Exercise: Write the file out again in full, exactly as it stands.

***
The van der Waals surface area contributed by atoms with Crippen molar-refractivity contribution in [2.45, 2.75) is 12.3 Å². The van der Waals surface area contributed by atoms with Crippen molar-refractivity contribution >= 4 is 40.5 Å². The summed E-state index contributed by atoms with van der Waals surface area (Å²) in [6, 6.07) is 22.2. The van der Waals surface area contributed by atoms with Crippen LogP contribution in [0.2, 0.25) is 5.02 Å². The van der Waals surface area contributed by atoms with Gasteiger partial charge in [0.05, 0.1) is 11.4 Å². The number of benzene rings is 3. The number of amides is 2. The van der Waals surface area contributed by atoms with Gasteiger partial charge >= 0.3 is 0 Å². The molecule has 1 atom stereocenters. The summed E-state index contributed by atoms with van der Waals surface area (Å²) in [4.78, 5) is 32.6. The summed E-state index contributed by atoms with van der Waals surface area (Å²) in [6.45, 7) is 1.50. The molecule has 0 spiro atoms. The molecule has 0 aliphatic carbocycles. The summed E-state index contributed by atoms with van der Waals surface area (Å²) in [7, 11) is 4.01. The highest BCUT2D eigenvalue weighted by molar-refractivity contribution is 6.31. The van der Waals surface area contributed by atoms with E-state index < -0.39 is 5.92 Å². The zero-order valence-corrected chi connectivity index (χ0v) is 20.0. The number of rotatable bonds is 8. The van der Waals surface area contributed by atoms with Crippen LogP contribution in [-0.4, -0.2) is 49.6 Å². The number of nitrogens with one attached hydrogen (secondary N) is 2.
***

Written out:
The van der Waals surface area contributed by atoms with Crippen molar-refractivity contribution in [2.45, 2.75) is 12.3 Å². The van der Waals surface area contributed by atoms with Crippen molar-refractivity contribution >= 4 is 40.5 Å². The summed E-state index contributed by atoms with van der Waals surface area (Å²) in [6, 6.07) is 22.2. The van der Waals surface area contributed by atoms with Crippen LogP contribution in [0.2, 0.25) is 5.02 Å². The van der Waals surface area contributed by atoms with Gasteiger partial charge in [0.05, 0.1) is 11.4 Å². The number of benzene rings is 3. The number of amides is 2. The van der Waals surface area contributed by atoms with Gasteiger partial charge >= 0.3 is 0 Å². The molecule has 1 atom stereocenters. The summed E-state index contributed by atoms with van der Waals surface area (Å²) in [4.78, 5) is 32.6. The summed E-state index contributed by atoms with van der Waals surface area (Å²) in [6.45, 7) is 1.50. The molecule has 0 spiro atoms. The molecule has 0 aliphatic carbocycles. The summed E-state index contributed by atoms with van der Waals surface area (Å²) in [7, 11) is 4.01. The highest BCUT2D eigenvalue weighted by molar-refractivity contribution is 6.31. The van der Waals surface area contributed by atoms with E-state index < -0.39 is 5.92 Å². The zero-order valence-corrected chi connectivity index (χ0v) is 20.0. The number of rotatable bonds is 8. The van der Waals surface area contributed by atoms with Crippen LogP contribution in [-0.4, -0.2) is 49.6 Å². The number of nitrogens with one attached hydrogen (secondary N) is 2.